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cientists are asking the public to help find and document sundial lupine and wild indigo, host plants of the frosted elfin butterfly in North Florida and Georgia.

Once widespread from Florida to Ontario, the frosted elfin butterfly, Callophrys irus, is in decline throughout its range. It depends on the integrity and proper management of open to semi-open habitats such as pinelands, oak savannah and sandhills throughout the eastern U.S., ecosystems that have shrunk and become fragmented by development and agriculture. The U.S. Fish and Wildlife Service is assessing the butterfly’s populations to determine whether it needs federal protection, a process the agency intends to complete by 2023. But the species is poorly surveyed in many parts of the Southeast.

That’s where community scientists come in.

A team led by Florida Museum of Natural History scientists is asking volunteers in Florida and Georgia to look for and photograph sundial lupine and wild indigo – two crucial food sources for frosted elfin caterpillars. Plant spotters can upload their finds to a special project page on iNaturalist. Knowing where these plants grow helps scientists locate and study new frosted elfin populations, said project leader Jaret Daniels, curator at the Florida Museum’s McGuire Center for Lepidoptera and Biodiversity.

“Proactively helping declining species like the frosted elfin is so critical, and identifying key resources and previously unknown populations is a great way to start,” Daniels said.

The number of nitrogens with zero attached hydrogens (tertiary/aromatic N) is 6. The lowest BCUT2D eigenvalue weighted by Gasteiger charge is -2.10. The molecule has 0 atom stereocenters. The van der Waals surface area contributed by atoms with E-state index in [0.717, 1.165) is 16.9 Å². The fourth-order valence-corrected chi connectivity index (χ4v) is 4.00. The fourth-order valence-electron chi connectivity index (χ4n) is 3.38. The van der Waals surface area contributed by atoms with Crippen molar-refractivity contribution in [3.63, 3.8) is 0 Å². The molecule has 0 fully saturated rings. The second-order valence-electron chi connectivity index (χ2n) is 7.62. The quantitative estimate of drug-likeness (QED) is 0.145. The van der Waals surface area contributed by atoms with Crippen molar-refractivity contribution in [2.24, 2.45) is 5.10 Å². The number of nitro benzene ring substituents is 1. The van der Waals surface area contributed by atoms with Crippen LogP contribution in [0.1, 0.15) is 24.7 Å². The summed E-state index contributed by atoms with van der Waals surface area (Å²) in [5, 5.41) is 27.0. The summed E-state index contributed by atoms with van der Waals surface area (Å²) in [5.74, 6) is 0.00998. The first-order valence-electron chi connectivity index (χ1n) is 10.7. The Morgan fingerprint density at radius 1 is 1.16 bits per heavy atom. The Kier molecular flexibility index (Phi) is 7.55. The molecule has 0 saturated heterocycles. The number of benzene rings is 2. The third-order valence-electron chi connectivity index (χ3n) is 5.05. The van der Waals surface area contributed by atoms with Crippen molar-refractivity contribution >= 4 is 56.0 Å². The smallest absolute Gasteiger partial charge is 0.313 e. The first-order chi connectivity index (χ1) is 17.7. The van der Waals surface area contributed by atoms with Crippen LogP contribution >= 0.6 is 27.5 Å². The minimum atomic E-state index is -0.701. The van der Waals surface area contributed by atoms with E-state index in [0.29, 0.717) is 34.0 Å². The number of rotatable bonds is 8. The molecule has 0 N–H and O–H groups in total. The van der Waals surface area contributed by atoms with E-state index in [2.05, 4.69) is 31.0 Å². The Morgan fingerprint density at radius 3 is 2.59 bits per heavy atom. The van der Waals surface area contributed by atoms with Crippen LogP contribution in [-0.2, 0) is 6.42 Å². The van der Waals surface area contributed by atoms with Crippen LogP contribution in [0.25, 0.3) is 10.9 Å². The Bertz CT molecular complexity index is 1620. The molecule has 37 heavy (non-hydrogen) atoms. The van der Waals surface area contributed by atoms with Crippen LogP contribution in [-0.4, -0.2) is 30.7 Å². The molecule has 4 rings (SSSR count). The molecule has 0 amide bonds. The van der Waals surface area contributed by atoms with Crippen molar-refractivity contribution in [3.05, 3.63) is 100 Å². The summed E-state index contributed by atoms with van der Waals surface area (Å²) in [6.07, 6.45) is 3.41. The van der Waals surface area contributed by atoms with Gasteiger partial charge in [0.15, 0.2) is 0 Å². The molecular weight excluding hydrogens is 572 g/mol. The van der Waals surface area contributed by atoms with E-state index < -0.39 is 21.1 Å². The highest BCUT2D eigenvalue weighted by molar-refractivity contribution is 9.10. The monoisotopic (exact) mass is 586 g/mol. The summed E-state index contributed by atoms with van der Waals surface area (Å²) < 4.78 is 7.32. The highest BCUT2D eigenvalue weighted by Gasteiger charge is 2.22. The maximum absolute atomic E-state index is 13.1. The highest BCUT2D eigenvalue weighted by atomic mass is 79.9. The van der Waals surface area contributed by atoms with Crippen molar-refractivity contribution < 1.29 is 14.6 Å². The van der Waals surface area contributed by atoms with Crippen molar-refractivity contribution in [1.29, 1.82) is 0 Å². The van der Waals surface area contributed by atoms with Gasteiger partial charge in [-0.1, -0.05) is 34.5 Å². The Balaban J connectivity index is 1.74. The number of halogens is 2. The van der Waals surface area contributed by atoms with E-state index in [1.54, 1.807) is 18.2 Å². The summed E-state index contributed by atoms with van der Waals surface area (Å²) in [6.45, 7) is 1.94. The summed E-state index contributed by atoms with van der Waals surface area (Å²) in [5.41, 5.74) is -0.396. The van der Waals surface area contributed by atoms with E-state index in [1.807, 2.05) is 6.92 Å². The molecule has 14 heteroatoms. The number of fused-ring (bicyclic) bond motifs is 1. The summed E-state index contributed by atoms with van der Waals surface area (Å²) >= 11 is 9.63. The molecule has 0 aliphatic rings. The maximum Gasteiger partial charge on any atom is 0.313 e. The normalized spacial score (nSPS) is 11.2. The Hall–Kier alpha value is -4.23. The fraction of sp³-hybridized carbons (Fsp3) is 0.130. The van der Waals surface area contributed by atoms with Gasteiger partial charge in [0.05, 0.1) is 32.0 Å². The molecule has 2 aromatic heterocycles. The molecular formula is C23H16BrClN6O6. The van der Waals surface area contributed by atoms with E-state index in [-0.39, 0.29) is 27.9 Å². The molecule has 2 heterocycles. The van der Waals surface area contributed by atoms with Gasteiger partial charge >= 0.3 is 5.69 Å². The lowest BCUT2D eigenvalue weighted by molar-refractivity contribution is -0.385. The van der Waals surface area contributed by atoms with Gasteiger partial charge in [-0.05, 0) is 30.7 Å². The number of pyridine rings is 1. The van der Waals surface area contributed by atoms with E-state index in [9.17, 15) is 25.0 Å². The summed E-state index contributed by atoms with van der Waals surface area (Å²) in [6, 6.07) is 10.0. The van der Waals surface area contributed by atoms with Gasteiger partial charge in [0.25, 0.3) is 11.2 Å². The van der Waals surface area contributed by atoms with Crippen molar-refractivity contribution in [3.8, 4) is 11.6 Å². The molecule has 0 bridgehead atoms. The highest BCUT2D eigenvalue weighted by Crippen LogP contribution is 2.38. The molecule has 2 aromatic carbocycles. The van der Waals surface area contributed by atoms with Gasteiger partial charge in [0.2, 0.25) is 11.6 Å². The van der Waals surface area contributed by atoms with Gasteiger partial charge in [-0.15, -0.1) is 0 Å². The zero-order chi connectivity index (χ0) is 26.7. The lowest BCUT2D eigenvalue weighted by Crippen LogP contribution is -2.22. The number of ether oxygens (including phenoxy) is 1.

Florida plant hunters should look for sundial lupine, Lupinus perennis, especially in the northern and north-central parts of the state, including the Panhandle. Volunteers in Georgia should search for sundial lupine and wild indigo, Baptisia tinctoria.

Sundial lupine grows 1- to 2-feet tall and features showy spikes of purplish-blue flowers and small, palmlike leaves. Wild indigo, also known as rattleweed, has small, yellow to cream flowers on stalks 2- to 3-feet tall and cloverlike leaves. Both plants bloom in late spring. They live in dry, sandy habitats and often grow on public conservation lands, such as state parks, and along roads, utility rights-of-way and pastures.

Volunteers outside of Florida and Georgia are also welcome to participate. In addition to sundial lupine and wild indigo, they may also upload observations of several other host plants of frosted elfin butterflies in the broader Southeast. These include tall blue wild indigo, Baptisia australis; yellow wild indigo, B. sphaerocarpa; and Nuttall’s wild indigo, B. nuttalliana.

Daniels and Geena Hill, a research biologist at the Florida Natural Areas Inventory, are asking plant observers to submit two images: a close-up photo of the whole plant and a landscape shot of the habitat showing the extent of the plant population.

Hill advised roadside surveyors to be sure to park in a safe area away from the roadside and consider wearing an orange safety vest to maximize visibility to motorists. If looking for lupine or wild indigo on public conservation lands, take care to stay on trails and minimize impact to habitat.

“The observations community scientists contribute will help us locate new populations of the frosted elfin, especially in areas that are rarely monitored,” Hill said. “Everyone can play a role in helping us protect this rare butterfly.”


Read about how Daniels’ lab partnered with First Magnitude Brewing Co. to make a beer out of wild yeast brushed from frosted elfin butterflies.


Sources: Jaret Daniels, jdaniels@flmnh.ufl.edu;
Geena Hill, ghill@fnai.fsu.edu

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